National Academies Members Demand Answers About Sacklers’ Donations


More than 75 members of the National Academies of Sciences, Engineering and Medicine demanded on Thursday that the organization explain why it has for years failed to return or repurpose millions of dollars donated by the Sackler family, including some who led Purdue Pharma.

The company’s drug, OxyContin, helped set in motion a prescription opioid crisis that has claimed hundreds of thousands of lives. The New York Times reported this month that even as the Academies advised the government on opioid policy, the organization accepted $19 million from the Sackler family and appointed influential members to its committees who had financial ties to Purdue Pharma.

One report issued by the Academies claimed that 100 million, or 40 percent of Americans, were in chronic pain. The figure, later found to be inflated, was cited by drugmakers to convince doctors to write large numbers of opioid prescriptions.

In a letter delivered to Marcia McNutt, president of the National Academies of Sciences, scientists and economists called on the organization to clarify how research committee members who ran nonprofits heavily funded by Purdue were chosen to provide guidance to federal authorities on opioid policy: “How did the system fail in the past?” the letter asked.

“The academy was looking like it had been morally asleep for the last 30 years,” Robert Putnam, an author of the letter and Harvard public policy professor, said in an interview.

“We of course take the concerns of National Academy of Sciences members seriously, and their concerns were in part what prompted very serious conversations here about returning or repurposing the funds, to which the N.A.S. remains committed,” the organization said in a statement on Friday.

The National Academies was chartered in 1863 by Abraham Lincoln to advise the nation on scientific and medical questions. The institution elects new members each year — elite scientists and physicians — and delivers influential advice to the White House, Congress and federal agencies.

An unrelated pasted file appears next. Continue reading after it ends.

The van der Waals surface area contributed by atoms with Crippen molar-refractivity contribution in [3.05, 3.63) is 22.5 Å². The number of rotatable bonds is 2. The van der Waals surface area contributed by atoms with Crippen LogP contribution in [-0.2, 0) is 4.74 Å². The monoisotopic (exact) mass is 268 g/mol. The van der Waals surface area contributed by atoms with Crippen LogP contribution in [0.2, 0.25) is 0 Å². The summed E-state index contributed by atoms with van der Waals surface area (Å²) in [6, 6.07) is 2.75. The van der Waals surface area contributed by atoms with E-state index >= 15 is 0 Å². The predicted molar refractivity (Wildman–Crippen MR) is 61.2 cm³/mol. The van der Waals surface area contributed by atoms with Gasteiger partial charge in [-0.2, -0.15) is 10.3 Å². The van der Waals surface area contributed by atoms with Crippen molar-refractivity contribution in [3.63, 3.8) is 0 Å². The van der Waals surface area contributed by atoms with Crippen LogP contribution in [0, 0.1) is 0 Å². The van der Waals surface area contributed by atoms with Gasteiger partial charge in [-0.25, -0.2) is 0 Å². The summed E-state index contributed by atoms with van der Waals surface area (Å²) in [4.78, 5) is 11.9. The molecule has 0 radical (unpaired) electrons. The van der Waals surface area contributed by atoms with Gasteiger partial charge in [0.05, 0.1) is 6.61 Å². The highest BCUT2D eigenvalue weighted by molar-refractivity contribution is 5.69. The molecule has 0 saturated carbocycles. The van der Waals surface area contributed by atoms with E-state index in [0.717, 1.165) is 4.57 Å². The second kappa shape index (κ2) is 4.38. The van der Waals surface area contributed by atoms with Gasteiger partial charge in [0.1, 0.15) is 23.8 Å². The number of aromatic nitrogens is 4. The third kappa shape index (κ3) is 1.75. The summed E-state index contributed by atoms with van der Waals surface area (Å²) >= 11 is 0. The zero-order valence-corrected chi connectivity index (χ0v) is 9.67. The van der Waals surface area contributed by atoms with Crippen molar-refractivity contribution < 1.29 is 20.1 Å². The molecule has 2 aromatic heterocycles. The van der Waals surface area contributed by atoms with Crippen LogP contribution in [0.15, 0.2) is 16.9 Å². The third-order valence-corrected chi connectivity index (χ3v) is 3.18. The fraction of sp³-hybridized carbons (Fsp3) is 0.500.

Though about 70 percent of the National Academies budget comes from federal funds, it also raises private donations from individuals, nonprofits and companies, including Chevron, Google, Merck and Medtronic.

“If they begin to see the problem — that is, this huge influx of private money, and private money often comes with implicit strings — they will see it’s a threat to the core principles of the Academies,” Dr. Putnam said of the National Academies’ current leadership.

Signatories of the letter include eight Nobel Prize winners. Two authors are National Academies of Sciences members who in 2017 urged top officials to distance the organization from the Sacklers.

Robert M. Hauser, a prominent social scientist, wrote in an October 2017 email to two top Academies officials: “I have been thinking about the willingness of the N.A.S. to accept support from the Sackler family and to produce events and awards — lectures, forums, colloquia, prizes — however meritorious, in their name.”

He and another Academies member had concluded “that the N.A.S. should disassociate itself from the Sacklers.” The other member was Angus Deaton, a Nobel Laureate and co-author of a book about surging deaths tied to substance use and suicide among members of the white working class.

Dr. Deaton said in an interview that he and Dr. Hauser had asked for a call with top officials about the Sacklers’ involvement.

“We wanted more than anything to warn them that there was a lot of trouble ahead down this route, and that tens of thousands of people were dying and the Sacklers were giving them money,” Dr. Deaton recalled in an interview.



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